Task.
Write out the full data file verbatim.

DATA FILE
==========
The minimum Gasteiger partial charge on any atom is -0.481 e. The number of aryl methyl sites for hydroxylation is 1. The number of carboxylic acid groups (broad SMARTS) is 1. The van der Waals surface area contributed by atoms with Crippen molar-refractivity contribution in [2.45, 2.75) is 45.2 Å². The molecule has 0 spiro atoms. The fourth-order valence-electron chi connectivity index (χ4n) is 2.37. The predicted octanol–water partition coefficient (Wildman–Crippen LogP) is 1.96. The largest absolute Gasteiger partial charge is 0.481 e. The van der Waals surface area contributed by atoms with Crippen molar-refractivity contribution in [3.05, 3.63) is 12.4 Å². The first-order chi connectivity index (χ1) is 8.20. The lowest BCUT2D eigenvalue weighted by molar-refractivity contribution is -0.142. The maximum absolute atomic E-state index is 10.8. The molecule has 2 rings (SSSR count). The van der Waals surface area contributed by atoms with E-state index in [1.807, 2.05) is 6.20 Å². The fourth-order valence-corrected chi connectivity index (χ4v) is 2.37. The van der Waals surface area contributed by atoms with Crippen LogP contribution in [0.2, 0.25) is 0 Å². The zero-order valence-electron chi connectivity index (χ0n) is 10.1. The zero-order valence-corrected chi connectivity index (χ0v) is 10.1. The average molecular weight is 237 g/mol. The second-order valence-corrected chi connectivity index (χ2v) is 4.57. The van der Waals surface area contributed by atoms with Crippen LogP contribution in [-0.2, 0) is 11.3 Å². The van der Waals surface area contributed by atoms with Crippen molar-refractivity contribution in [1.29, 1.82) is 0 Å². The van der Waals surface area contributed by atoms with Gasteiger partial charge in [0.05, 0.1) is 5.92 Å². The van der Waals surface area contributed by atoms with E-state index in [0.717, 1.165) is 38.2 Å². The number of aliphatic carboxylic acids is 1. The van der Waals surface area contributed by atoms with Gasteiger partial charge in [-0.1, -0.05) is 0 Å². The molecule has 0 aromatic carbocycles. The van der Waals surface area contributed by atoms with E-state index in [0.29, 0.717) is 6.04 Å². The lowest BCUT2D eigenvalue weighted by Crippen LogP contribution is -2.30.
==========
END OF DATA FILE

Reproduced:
The minimum Gasteiger partial charge on any atom is -0.481 e. The number of aryl methyl sites for hydroxylation is 1. The number of carboxylic acid groups (broad SMARTS) is 1. The van der Waals surface area contributed by atoms with Crippen molar-refractivity contribution in [2.45, 2.75) is 45.2 Å². The molecule has 0 spiro atoms. The fourth-order valence-electron chi connectivity index (χ4n) is 2.37. The predicted octanol–water partition coefficient (Wildman–Crippen LogP) is 1.96. The largest absolute Gasteiger partial charge is 0.481 e. The van der Waals surface area contributed by atoms with Crippen molar-refractivity contribution in [3.05, 3.63) is 12.4 Å². The first-order chi connectivity index (χ1) is 8.20. The lowest BCUT2D eigenvalue weighted by molar-refractivity contribution is -0.142. The maximum absolute atomic E-state index is 10.8. The molecule has 2 rings (SSSR count). The van der Waals surface area contributed by atoms with E-state index in [1.807, 2.05) is 6.20 Å². The fourth-order valence-corrected chi connectivity index (χ4v) is 2.37. The van der Waals surface area contributed by atoms with Crippen LogP contribution in [0.2, 0.25) is 0 Å². The zero-order valence-electron chi connectivity index (χ0n) is 10.1. The zero-order valence-corrected chi connectivity index (χ0v) is 10.1. The average molecular weight is 237 g/mol. The second-order valence-corrected chi connectivity index (χ2v) is 4.57. The van der Waals surface area contributed by atoms with Crippen LogP contribution in [-0.2, 0) is 11.3 Å². The van der Waals surface area contributed by atoms with Crippen molar-refractivity contribution in [1.29, 1.82) is 0 Å². The van der Waals surface area contributed by atoms with Gasteiger partial charge in [0.05, 0.1) is 5.92 Å². The van der Waals surface area contributed by atoms with E-state index in [0.717, 1.165) is 38.2 Å². The number of aliphatic carboxylic acids is 1. The van der Waals surface area contributed by atoms with Gasteiger partial charge in [-0.1, -0.05) is 0 Å². The molecule has 0 aromatic carbocycles. The van der Waals surface area contributed by atoms with E-state index in [0.29, 0.717) is 6.04 Å². The lowest BCUT2D eigenvalue weighted by Crippen LogP contribution is -2.30.